Four years ago they gave up their jobs, Brian as a civil servant and Cheryl as a personal assistant, and sold everything they owned to finance, build and equip an observatory. Because they couldn't afford a builder, they did all the work themselves, living in a caravan until the building, which is also their home, was habitable.
It had always been their intention to encourage school parties to visit the observatory, but they were nonetheless rather overwhelmed by the response. The local bush telegraph worked overtime and word of their exploits quickly spread along the Shropshire Powys border. Even before the building was completed, Cheryl and Brian were inundated with requests for adult evening classes, and so they quickly organised an "Introduction to Astronomy" course.
Before there was time to mailshot the local schools, several teachers who were attending the evening classes asked if they could bring school parties round. The first group was given the grand tour on January 12, and since then the phone has hardly stopped ringing. Charges are kept down to a minimum (Pounds 1 per head for school parties) because, as Brian emphasises, "we needed to make sure that everybody who wants to come can afford it".
A tour of the observatory can take just over an hour and begins at the meteorological station. This links into US, Russian, Japanese and European satellites, and the European Space Agency's Meteosat satellites, which are in geostationary orbit, are constantly monitored. Appearing on the computer screens are images to intrigue children (and adults) of all ages, with animated sequences of weather systems and reflections of the sun on the Atlantic Ocean.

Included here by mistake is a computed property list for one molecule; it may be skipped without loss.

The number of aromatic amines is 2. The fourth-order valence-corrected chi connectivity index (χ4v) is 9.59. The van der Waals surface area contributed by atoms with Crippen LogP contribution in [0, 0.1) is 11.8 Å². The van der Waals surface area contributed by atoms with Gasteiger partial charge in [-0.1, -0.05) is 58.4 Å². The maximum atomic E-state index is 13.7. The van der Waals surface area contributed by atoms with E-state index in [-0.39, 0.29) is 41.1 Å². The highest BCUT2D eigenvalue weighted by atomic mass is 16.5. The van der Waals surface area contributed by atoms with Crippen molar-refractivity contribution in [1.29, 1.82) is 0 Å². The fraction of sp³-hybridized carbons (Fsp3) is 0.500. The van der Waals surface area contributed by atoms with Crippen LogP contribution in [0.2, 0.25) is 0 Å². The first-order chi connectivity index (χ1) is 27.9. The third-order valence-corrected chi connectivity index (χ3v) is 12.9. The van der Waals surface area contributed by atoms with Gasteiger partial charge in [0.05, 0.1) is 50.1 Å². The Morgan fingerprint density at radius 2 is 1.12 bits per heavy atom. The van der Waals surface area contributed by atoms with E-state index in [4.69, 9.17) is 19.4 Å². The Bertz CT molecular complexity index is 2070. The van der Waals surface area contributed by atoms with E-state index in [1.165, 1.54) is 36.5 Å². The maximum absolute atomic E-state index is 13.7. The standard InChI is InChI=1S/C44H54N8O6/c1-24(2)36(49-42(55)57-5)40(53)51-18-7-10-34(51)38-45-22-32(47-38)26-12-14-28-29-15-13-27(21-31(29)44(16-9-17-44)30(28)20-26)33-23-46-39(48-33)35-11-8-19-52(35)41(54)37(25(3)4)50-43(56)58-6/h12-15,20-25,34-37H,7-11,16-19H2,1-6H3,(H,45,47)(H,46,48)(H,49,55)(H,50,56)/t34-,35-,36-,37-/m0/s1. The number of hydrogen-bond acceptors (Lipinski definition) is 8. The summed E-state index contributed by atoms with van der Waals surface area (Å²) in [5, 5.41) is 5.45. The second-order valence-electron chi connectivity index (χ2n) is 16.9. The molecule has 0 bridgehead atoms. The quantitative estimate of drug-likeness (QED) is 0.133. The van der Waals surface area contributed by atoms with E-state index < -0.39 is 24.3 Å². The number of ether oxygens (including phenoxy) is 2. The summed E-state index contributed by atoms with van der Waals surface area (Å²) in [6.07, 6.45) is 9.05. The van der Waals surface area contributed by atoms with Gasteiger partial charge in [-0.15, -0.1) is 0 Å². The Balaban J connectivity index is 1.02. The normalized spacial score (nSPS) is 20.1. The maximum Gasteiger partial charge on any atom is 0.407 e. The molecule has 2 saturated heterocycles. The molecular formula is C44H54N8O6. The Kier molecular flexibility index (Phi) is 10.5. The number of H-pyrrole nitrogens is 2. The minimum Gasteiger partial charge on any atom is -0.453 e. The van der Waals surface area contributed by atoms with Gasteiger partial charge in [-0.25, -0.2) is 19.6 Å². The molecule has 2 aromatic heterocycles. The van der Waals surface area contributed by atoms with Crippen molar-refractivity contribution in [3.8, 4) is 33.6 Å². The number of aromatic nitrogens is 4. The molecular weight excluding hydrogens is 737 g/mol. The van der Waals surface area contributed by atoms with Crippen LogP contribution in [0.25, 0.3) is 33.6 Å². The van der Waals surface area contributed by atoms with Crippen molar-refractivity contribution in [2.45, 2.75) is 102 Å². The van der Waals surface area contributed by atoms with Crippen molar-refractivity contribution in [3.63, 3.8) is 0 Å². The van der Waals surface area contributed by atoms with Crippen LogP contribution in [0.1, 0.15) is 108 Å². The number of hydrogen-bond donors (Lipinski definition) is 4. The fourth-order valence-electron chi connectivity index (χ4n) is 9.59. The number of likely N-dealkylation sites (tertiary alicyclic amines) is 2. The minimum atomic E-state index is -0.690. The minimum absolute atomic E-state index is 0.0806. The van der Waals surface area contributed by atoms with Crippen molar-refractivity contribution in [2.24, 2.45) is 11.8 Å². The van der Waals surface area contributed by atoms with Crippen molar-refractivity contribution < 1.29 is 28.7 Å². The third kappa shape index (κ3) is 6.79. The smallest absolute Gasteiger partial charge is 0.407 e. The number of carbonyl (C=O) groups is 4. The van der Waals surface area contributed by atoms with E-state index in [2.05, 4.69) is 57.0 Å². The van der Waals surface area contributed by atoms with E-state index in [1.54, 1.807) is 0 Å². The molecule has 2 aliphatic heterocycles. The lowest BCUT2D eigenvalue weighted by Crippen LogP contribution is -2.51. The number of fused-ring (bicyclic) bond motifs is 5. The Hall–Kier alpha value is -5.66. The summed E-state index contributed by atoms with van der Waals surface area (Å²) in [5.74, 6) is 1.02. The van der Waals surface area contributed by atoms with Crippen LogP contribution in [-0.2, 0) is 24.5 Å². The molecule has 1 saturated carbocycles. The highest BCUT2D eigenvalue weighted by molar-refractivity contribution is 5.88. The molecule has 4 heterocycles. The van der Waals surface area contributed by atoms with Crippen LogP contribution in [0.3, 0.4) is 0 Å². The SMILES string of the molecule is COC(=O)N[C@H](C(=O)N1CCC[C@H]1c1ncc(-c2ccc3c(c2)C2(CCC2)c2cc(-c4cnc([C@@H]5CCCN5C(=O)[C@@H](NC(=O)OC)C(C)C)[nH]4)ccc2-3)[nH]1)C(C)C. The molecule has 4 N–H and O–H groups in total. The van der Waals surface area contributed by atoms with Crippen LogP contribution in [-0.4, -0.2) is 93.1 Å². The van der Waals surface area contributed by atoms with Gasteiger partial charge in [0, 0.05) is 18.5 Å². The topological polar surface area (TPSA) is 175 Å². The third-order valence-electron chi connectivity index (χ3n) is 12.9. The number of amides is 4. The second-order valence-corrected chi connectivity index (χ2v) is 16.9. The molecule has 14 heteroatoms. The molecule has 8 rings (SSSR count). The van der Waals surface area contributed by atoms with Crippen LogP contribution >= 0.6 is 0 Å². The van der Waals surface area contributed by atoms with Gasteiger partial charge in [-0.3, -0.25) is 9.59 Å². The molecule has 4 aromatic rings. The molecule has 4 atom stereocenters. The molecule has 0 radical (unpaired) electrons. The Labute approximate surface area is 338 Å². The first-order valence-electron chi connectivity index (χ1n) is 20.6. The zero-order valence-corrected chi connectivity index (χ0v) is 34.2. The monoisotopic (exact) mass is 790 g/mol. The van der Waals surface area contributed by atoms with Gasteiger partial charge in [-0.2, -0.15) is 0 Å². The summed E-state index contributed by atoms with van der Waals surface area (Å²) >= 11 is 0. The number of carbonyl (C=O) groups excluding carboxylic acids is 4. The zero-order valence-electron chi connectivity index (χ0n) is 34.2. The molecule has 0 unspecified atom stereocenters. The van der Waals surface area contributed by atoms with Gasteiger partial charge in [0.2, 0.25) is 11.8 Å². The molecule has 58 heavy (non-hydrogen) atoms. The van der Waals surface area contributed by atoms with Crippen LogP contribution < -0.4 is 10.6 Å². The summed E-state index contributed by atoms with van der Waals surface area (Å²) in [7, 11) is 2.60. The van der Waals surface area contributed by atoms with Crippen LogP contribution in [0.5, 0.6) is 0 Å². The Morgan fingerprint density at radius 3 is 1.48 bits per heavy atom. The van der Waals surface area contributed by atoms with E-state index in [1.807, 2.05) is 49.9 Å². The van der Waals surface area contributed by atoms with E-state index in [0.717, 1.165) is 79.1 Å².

The equipment in the seismological station has been set up by Liverpool University, who then use the information for their own research. It is programmed to pick up earthquakes, which are more common in Britain than many people realise. "There are probably about 100 or so minor quakes a year, " Cheryl points out. "You won't always feel them, but we can pick them up. " The Camera Obscura picks up images of the surrounding countryside, and while it has proved particularly popular with the children, it has also made a hit with the neighbouring sheep farmers. "You'd think they'd be fed up with the sight of sheep," Cheryl smiles, "but when they see them on the screen, they get quite excited!" Upstairs a rotating tower houses the main refractor telescope, a solar telescope and a 6.5-inch tracking telescope. The tower is completely enclosed, so that the sky can be viewed in comfort through optical glass.
But as far as most school parties are concerned the highlight of the tour is a visit to the Planetarium, which depicts the night sky, showing the position and brightness of the stars and the way they move across the sky at any time of the year.Cheryl and Brian have financed the whole venture, with the help of over 30 sponsors. "We've never asked for money," Cheryl stresses. "We asked only for goods and expertise. Pilkingtons supplied the raw materials for the lenses, and then we ground and polished them to the right sizes. And we had help from British Aerospace, as it was then known, when their chief optical engineer Dr Richard Scaddon tweaked up our design for the optics."
Their enthusiasm is infectious, and Brian believes that there's an amateur astronomer in us all. "Anybody who has ever looked up at the night sky and wondered about it is a potential astronomer. The object is to understand what you are looking at; once you realise what you're looking for, the sky takes on a different meaning. You become slightly excited about it and you want to move on and learn a bit more."
The Observatory will be officially opened by Patrick Moore on July 6, and from July 8 until September 3 there will be daily tours at 11.00am, 2.00pm and 7.00pm. Further details from telfax 01547 520247